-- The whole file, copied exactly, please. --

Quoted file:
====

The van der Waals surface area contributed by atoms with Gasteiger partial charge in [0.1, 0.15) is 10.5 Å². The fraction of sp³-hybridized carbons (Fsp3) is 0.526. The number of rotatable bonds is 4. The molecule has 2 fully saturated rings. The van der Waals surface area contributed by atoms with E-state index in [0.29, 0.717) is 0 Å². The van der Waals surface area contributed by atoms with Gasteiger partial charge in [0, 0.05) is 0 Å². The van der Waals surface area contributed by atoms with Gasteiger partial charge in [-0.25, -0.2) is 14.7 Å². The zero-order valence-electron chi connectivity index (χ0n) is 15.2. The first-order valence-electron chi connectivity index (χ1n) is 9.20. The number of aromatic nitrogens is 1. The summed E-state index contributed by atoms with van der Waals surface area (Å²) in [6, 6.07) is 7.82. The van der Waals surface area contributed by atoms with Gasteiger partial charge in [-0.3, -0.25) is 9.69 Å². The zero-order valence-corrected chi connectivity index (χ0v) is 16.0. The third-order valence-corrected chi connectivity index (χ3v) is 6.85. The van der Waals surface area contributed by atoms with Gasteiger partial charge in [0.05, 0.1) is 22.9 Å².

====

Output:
The van der Waals surface area contributed by atoms with Gasteiger partial charge in [0.1, 0.15) is 10.5 Å². The fraction of sp³-hybridized carbons (Fsp3) is 0.526. The number of rotatable bonds is 4. The molecule has 2 fully saturated rings. The van der Waals surface area contributed by atoms with E-state index in [0.29, 0.717) is 0 Å². The van der Waals surface area contributed by atoms with Gasteiger partial charge in [0, 0.05) is 0 Å². The van der Waals surface area contributed by atoms with Gasteiger partial charge in [-0.25, -0.2) is 14.7 Å². The zero-order valence-electron chi connectivity index (χ0n) is 15.2. The first-order valence-electron chi connectivity index (χ1n) is 9.20. The number of aromatic nitrogens is 1. The summed E-state index contributed by atoms with van der Waals surface area (Å²) in [6, 6.07) is 7.82. The van der Waals surface area contributed by atoms with Gasteiger partial charge in [-0.3, -0.25) is 9.69 Å². The zero-order valence-corrected chi connectivity index (χ0v) is 16.0. The third-order valence-corrected chi connectivity index (χ3v) is 6.85. The van der Waals surface area contributed by atoms with Gasteiger partial charge in [0.05, 0.1) is 22.9 Å².